FERC on Thursday agreed with protesting shippers and soundly rejected a proposal by Gulf South Pipeline Co. LP to abandon nearly 2,000 miles, or about 25%, of its 7,241-mile system, selling pipeline segments and auxiliary facilities in Texas, Louisiana and Mississippi to affiliated non-jurisdictional intrastates.

Gulf South maintained that the lines it seeks to abandon are small-diameter, low-pressure pipeline facilities used mainly for gathering and deliveries to distribution, municipal, and end-use customers. These would be spun off to affiliates Boardwalk Louisiana Intrastate Pipeline Co. LLC, Boardwalk Mississippi Intrastate Pipeline Co. LLC, and Boardwalk Texas Intrastate Pipeline Co. LLC. The company said it would ensure that customers received the same rates from the intrastate shippers for the duration of their firm contracts.

Gulf South claimed that the lines it sought to abandon had suffered decreased use, represented less than 2% of its total system throughput and brought in lower revenues, forcing its mainline customers to subsidize these smaller sections of pipe. Further, it said because of increased competition and changes in gas flows it has been unable to earn its Federal Energy Regulatory Commission-approved return on equity of 12.25%. Instead, its estimated return on equity was 7.9% in 2010, 5.3% in 2011 and 8.33% in 2012.

The company said it sought the abandonments rather than filing a rate case to set higher rates because it has been forced to discount to maintain throughput, and roughly 70% of its customers receive discounted rates (see Daily GPI, Aug. 1). Even if it had higher stated rates, it would still have to offer the discounts.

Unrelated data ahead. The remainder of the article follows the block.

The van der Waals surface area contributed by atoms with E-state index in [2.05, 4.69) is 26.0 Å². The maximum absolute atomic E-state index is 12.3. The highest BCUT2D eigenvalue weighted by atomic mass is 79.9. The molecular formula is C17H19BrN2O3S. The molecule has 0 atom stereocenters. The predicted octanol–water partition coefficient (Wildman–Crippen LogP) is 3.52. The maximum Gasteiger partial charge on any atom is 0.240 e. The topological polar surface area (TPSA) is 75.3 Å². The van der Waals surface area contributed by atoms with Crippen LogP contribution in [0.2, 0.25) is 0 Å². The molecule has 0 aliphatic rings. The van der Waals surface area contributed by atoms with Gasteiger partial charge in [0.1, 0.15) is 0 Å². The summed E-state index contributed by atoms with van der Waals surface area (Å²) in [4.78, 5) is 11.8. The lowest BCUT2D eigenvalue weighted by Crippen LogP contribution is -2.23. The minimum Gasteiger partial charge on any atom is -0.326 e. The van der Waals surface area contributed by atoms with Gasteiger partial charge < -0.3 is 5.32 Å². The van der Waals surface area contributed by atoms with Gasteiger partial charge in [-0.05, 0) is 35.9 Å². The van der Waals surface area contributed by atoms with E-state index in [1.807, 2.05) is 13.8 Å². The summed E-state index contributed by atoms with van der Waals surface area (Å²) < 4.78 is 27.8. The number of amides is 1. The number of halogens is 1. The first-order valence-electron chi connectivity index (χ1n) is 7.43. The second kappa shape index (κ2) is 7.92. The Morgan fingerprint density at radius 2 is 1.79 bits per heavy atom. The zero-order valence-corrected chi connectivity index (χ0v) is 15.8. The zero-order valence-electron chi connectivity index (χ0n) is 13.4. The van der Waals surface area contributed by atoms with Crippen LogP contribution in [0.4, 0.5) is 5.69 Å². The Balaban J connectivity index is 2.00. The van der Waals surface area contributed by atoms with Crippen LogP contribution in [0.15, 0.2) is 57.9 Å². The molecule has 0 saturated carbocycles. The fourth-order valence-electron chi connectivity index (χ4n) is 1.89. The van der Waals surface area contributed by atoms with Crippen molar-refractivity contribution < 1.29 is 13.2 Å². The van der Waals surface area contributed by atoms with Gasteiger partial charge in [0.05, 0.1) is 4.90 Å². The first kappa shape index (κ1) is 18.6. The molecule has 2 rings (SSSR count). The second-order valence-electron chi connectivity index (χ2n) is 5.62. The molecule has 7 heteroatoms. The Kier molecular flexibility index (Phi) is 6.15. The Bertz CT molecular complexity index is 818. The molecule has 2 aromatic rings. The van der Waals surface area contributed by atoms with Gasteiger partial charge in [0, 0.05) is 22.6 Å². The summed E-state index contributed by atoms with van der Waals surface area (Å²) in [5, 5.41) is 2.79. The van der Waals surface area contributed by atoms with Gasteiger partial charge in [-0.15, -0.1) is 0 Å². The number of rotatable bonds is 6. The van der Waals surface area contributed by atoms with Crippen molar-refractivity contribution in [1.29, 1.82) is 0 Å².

Abandonment, however, is not an option, FERC said. The lines all still have long-term firm customers paying demand charges, who have protested the change in service. Many of them subscribe to a combined transport and storage service geared to meet the peak and off-peak commercial and residential demand that they would not receive from an intrastate system. Also, while Gulf South says it will ensure rate stability for the length of their contracts, the customers would lose the contract rights to renew firm service. The Commission said it has never approved abandonment where firm customers protested.

"Because the facilities at issue are certificated facilities and Gulf South uses them to provide jurisdictional interstate transportation services, Gulf South has “an obligation, deeply embedded in the law, to continue service” on these certificated facilities. Therefore, to receive abandonment authority, Gulf South must demonstrate, consistent with Commission precedent, that the public interest “will in no way be disserved” by abandonment.

A number of protestors, including CenterPoint Energy and Indicated Shippers, representing producers, have claimed that the proposed abandonment facilities are currently being used, in fact, to provide interstate transmission service, delivering interstate gas supplies to customers throughout Gulf South’s operating region. They assert that the facilities affected by the proposed abandonments are located in the heart of Gulf South’s mainline interstate transmission market area, directly connect with other Gulf South mainline pipeline facilities, and constitute “critical pipeline supply links to interstate gas supplies.”

Centerpoint, which operates local distribution facilities that would be affected, noted that the facilities that Gulf South seeks to abandon have been "functionalized and classified as interstate transmission pipeline facilities for eight decades" and provide "vital links to interstate gas supply resources." The distribution company said if the abandonment were to be approved it would be denied access to supply resources from producing areas located elsewhere on, or off the Gulf South System.

The Commission said none of the mainline shippers who purportedly subsidize transportation on the affected segments have supported the Gulf South proposal.